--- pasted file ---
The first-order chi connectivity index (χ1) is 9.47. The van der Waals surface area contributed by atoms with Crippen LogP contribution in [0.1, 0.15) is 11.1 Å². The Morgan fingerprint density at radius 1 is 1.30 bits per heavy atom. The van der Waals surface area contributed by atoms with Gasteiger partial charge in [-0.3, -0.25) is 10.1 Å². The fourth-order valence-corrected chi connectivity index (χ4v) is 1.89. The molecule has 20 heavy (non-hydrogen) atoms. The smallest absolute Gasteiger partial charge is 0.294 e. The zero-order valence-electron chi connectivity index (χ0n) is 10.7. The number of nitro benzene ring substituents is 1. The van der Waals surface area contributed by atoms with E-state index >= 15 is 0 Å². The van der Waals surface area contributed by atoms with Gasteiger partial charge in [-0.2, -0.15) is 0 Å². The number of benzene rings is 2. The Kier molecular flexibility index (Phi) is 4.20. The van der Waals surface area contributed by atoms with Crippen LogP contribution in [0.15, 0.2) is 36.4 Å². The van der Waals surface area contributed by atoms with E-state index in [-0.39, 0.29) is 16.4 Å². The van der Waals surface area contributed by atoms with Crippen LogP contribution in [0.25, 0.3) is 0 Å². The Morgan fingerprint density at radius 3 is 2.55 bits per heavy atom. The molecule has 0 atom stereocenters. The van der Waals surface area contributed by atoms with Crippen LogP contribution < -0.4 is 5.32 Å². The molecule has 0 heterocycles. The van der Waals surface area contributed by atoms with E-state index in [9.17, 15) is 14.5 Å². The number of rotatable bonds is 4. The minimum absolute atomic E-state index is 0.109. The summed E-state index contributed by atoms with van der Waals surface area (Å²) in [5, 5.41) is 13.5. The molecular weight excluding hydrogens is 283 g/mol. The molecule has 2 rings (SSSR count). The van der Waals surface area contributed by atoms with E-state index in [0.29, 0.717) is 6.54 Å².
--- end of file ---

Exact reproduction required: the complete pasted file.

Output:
The first-order chi connectivity index (χ1) is 9.47. The van der Waals surface area contributed by atoms with Crippen LogP contribution in [0.1, 0.15) is 11.1 Å². The Morgan fingerprint density at radius 1 is 1.30 bits per heavy atom. The van der Waals surface area contributed by atoms with Gasteiger partial charge in [-0.3, -0.25) is 10.1 Å². The fourth-order valence-corrected chi connectivity index (χ4v) is 1.89. The molecule has 20 heavy (non-hydrogen) atoms. The smallest absolute Gasteiger partial charge is 0.294 e. The zero-order valence-electron chi connectivity index (χ0n) is 10.7. The number of nitro benzene ring substituents is 1. The van der Waals surface area contributed by atoms with E-state index >= 15 is 0 Å². The van der Waals surface area contributed by atoms with Gasteiger partial charge in [-0.2, -0.15) is 0 Å². The number of benzene rings is 2. The Kier molecular flexibility index (Phi) is 4.20. The van der Waals surface area contributed by atoms with Crippen LogP contribution in [0.15, 0.2) is 36.4 Å². The van der Waals surface area contributed by atoms with E-state index in [-0.39, 0.29) is 16.4 Å². The van der Waals surface area contributed by atoms with Crippen LogP contribution in [0.25, 0.3) is 0 Å². The Morgan fingerprint density at radius 3 is 2.55 bits per heavy atom. The molecule has 0 atom stereocenters. The van der Waals surface area contributed by atoms with Crippen LogP contribution < -0.4 is 5.32 Å². The molecule has 0 heterocycles. The van der Waals surface area contributed by atoms with E-state index in [9.17, 15) is 14.5 Å². The number of rotatable bonds is 4. The minimum absolute atomic E-state index is 0.109. The summed E-state index contributed by atoms with van der Waals surface area (Å²) in [5, 5.41) is 13.5. The molecular weight excluding hydrogens is 283 g/mol. The molecule has 2 rings (SSSR count). The van der Waals surface area contributed by atoms with E-state index in [0.29, 0.717) is 6.54 Å².